-“Doctor…During that homely seclusion, we ate too much junk—feel intoxicated.”
Claire X. is a smart, well-educated, middle-aged lady that, besides pursuing a successful career in the Finance sector, prides herself in taking loving care of her husband and their three children. She has always made sure that they would all eat a Mediterranean diet save for occasional permissiveness usually on weekends. However, the brutal Social Isolation of the COVID-19 pandemic, which has imploded so many paradigms of our former lives, also compromised their eating.
What used to be the Saturday Night loaded pizza became bi-weekly. Pourquoi pas ? What used to be the rare All the Works-Burger became a regular. Pour quoi pas? What used to be the fab Strawberry Smoothie became a lunch staple. Pour quoi pas?
The unhealthy cloistering with limited social contact not only brought a retinue of Mental Health disorders ranging from Anxiety/Depression to more serious pathologies, but also had the collateral effect of compromising the safeguards we have been building for decades to improve our lifestyles. We ate food with too much salt, sugar, ultra-processed items. And way too often.
The microbiome is the sum of the bacterial and viral populations that reside inside our bodies, with mostly beneficial effects and some occasional deleterious ones. They are trillions of microorganisms that coexist peacefully in our Digestive System and in other organs, The majority of these organisms are symbiotic, which means that our bodies and these invited guests collaborate to promote our healthy status. In rare occasions they become pathogenic, which means that they promote diseases. A nice report from the Harvard School of Public Health stated: “Each person has an entirely unique network of microbiota that is originally determined by one’s DNA. A person is first exposed to microorganisms as an infant, during delivery in the birth canal ands through the mother’s breast milk. Exactly which microorganisms the infant is exposed to depends solely on the species found in the mother. Later on, environmental exposures and diet can change one’s microbiome to be either beneficial to health or place one at greater risk for disease.”
In order to ensure that we have the right amount and variety of microbiome, we can use the probiotics, which are foods naturally containing them or live active bacteria. It is a multi-billion industry in the USA, which is largely unregulated because they are considered as “mere food” and not drugs, escaping the regulatory enforcement of the Food and Drug Administration (FDA) Even thought the scientific data is still inconclusive, they might have a beneficial effect on younger and older patients.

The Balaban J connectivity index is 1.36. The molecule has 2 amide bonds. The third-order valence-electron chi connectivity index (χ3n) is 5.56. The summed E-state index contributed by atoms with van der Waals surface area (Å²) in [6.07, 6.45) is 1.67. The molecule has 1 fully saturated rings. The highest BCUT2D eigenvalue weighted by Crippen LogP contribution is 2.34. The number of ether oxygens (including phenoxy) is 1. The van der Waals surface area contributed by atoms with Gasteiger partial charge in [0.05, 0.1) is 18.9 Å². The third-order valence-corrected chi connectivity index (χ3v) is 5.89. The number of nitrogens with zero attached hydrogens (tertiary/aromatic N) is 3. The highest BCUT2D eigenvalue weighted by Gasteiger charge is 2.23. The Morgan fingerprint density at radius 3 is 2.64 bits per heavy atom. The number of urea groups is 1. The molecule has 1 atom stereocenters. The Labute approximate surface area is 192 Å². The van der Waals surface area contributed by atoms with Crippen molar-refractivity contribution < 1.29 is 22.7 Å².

Food with a high content of fiber can only be broken down in the lower segments of the colon, which means that the release of Short Chain Fatty Acids (SCFA) from the fermentation process will lower the pH of the gut. As a result dangerous bacteria like Clostridium difficile will not find a proper environment to grow and cause harm. Certain foods contain copious amounts of indigestible carbohydrates and fibers such as garlic, leeks, onions, asparagus, artichokes, bananas, beans, oats, barley. They are dubbed as prebiotic because they provide the raw material for the probiotic elements. Taken in excess, they might cause excessive bloating and flatulence.
Note. This image of the Microbiome was taken from Wikimedia Images and originated in the American Gut Project based on the University of California San Diego School of Medicine.
Keeping our bespoke microbiome system in decent shape is also essential to recover form the deleterious effects of the Covid-19 pandemic as there is a direct ink between the clinical status of our Digestive System and the integrity of our Respiratory System. Dr. Tim Spector, professor of Genetic Epidemiology at King’s College in London, UK, wrote in a review: “recent research has shown that the gut microbiome plays an essential role in the body’s immune response to infection and in maintaining overall health. As well as mounting a response to infectious pathogens like coronavirus, a healthy gut microbiome also helps to prevent potentially dangerous immune over-reactions that damage the lungs and other vital organs.” These interactions are not yet fully understood by scientists, but it has been proven that gut bacteria produce many critically needed chemicals and activate the Vitamin A in our food, which helps to regulate the immune system.”
In order to be effective, a microbiome must be diverse; however as we age, that diversity declines. For that very reason, a good diet becomes of paramount importance in the latter stages of our lives. We should eat plenty of fruit, vegetables, nuts, seeds and whole grains, extra virgin oil, lean meat, and fish. We should restrict our intake of salt, sugar, alcohol , carbonated drinks, and sweets. And of course we should eat naturally resourced food with no additives or artificial sweeteners.
Stay distant. Stay safe. Stay beautiful.
What do you think? Please tell us.
Don’t leave me alone.